The paper, using many references as proper scientific papers do, goes on to describe how sheeps are looked at by different cultures and religions — all of which make them look stupidly docile and submissive. However, it misses a very recent metaphorical use of sheeps in modern vernacular: Sheeple. In conspiracy theory slang, sheeple are people who are docile or easily influenced, and this is used as an insult against people who are not conspiracy theorists. As, in this context, I am definitively one of the “sheeple”, I found it very fitting that we can now use science to show how intelligent sheeps are, and therefore how much wiser would it be for people to become sheeple instead of the often-deluded conspiracy theorists — who, by the way, I believe are damaging the vegan movement to a considerable extent.
We certainly need to elevate sheeps to a position of recognised intelligence, but we should not go too far and place them somewhere they don’t belong. They are just “regular” mammals like you and me, not super-creatures, and they are not primates or apes like us, so their intelligence will be a bit different than ours, as the problems they normally encountered while they were evolving would be slightly different than ours (for instance, we, primates, are frugivores so one of the problems we have to solve is to ID which fruits are edible and when, something that is not really a problem a herbivore would face; so, we are much better at this task, while they are much better at identifying edible leaves).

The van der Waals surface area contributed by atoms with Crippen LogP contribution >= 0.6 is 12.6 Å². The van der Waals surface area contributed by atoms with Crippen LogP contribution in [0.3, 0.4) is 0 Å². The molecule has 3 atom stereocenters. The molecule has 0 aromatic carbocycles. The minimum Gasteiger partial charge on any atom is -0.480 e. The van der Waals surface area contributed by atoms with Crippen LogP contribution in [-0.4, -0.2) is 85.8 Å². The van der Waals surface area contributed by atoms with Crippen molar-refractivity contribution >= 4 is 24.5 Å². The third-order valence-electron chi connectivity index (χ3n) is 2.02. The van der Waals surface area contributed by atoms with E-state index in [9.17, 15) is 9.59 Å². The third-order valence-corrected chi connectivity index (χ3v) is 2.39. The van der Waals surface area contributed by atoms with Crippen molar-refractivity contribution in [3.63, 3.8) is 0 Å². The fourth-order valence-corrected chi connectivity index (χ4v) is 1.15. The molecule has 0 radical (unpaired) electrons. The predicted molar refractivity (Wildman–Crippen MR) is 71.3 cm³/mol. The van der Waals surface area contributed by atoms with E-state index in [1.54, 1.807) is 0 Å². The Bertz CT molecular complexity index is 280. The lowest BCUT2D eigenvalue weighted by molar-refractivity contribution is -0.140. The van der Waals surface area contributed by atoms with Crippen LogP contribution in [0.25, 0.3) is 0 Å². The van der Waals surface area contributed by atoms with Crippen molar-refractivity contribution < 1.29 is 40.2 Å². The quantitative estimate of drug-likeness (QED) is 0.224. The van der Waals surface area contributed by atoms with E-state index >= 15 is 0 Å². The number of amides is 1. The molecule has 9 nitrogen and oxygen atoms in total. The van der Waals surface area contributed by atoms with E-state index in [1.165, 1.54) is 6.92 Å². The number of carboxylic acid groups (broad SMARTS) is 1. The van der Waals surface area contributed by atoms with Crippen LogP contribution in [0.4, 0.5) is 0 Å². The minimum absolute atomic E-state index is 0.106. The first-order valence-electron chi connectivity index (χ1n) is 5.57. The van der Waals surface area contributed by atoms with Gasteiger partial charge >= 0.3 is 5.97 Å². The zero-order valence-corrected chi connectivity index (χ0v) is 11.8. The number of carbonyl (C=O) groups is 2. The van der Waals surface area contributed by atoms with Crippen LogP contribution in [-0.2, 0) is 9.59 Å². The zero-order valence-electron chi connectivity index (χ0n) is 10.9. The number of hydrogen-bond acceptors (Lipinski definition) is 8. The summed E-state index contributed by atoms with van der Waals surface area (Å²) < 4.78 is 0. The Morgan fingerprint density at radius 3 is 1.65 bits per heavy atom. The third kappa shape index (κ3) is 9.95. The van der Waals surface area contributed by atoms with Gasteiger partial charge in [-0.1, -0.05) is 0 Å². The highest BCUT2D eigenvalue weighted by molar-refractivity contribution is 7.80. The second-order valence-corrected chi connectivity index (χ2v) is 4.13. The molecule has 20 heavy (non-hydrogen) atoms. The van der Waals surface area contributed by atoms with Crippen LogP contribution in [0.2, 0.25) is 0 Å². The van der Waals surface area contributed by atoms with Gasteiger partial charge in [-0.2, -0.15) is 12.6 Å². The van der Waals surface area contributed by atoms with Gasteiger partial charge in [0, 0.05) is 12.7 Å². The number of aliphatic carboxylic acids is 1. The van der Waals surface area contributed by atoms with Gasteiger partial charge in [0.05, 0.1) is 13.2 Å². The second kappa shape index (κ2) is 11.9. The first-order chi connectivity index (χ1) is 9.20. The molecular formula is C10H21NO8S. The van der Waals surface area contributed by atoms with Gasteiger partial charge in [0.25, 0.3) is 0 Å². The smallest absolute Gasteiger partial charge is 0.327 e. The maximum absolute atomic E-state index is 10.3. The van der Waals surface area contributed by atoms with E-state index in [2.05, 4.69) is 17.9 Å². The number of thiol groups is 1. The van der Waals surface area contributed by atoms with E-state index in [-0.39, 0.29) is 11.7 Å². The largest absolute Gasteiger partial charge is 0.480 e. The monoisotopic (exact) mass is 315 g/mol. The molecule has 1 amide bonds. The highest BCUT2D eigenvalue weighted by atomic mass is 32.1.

They also have an anatomy perfectly designed for their lifestyle, which is different from ours. They don’t have grabbing fingers as all of us primates have, or prehensile tails as some of us do, as they did not evolve to live on trees. As the paper points out, because sheeps are prey animals living on fields, they have excellent vision and hearing, being able to see behind themselves without turning their heads, with wide visual fields of 270° to 320°. Sheeps also have an excellent sense of smell, and they can even mark where they go with their scent to help others to find them as they have scent glands between the digits on their feet. They can also smell the members of the opposite sex or their offspring better than we do. Rams use their vomeronasal organ to sense the pheromones of ewes and detect when they are in estrus, while the latter uses it for early recognition of their neonate lambs, which is crucial as mothers form strong and exclusive bonds with their offspring.